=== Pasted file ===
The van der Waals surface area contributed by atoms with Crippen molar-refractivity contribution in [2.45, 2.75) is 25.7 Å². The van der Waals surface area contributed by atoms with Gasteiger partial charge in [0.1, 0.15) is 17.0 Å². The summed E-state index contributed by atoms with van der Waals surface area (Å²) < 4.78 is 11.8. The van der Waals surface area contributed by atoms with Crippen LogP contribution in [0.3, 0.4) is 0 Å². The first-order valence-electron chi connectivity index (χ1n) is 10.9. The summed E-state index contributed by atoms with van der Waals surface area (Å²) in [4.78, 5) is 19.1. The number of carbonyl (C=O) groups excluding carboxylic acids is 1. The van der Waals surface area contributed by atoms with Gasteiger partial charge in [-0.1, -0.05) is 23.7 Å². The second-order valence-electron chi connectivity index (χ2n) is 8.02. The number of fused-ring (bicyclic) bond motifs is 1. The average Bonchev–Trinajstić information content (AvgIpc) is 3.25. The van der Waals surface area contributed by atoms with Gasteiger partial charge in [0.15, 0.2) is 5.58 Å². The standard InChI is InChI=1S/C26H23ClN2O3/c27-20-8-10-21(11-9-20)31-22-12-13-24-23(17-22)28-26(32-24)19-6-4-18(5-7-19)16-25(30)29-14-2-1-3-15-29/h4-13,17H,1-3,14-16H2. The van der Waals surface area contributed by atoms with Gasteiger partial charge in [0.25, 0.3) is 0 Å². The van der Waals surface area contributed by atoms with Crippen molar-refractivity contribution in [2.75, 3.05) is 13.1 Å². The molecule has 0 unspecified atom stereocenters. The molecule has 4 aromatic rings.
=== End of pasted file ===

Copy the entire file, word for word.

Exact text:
The van der Waals surface area contributed by atoms with Crippen molar-refractivity contribution in [2.45, 2.75) is 25.7 Å². The van der Waals surface area contributed by atoms with Gasteiger partial charge in [0.1, 0.15) is 17.0 Å². The summed E-state index contributed by atoms with van der Waals surface area (Å²) < 4.78 is 11.8. The van der Waals surface area contributed by atoms with Crippen LogP contribution in [0.3, 0.4) is 0 Å². The first-order valence-electron chi connectivity index (χ1n) is 10.9. The summed E-state index contributed by atoms with van der Waals surface area (Å²) in [4.78, 5) is 19.1. The number of carbonyl (C=O) groups excluding carboxylic acids is 1. The van der Waals surface area contributed by atoms with Gasteiger partial charge in [-0.1, -0.05) is 23.7 Å². The second-order valence-electron chi connectivity index (χ2n) is 8.02. The number of fused-ring (bicyclic) bond motifs is 1. The average Bonchev–Trinajstić information content (AvgIpc) is 3.25. The van der Waals surface area contributed by atoms with Gasteiger partial charge in [0.15, 0.2) is 5.58 Å². The standard InChI is InChI=1S/C26H23ClN2O3/c27-20-8-10-21(11-9-20)31-22-12-13-24-23(17-22)28-26(32-24)19-6-4-18(5-7-19)16-25(30)29-14-2-1-3-15-29/h4-13,17H,1-3,14-16H2. The van der Waals surface area contributed by atoms with Gasteiger partial charge in [0.25, 0.3) is 0 Å². The van der Waals surface area contributed by atoms with Crippen molar-refractivity contribution in [2.75, 3.05) is 13.1 Å². The molecule has 0 unspecified atom stereocenters. The molecule has 4 aromatic rings.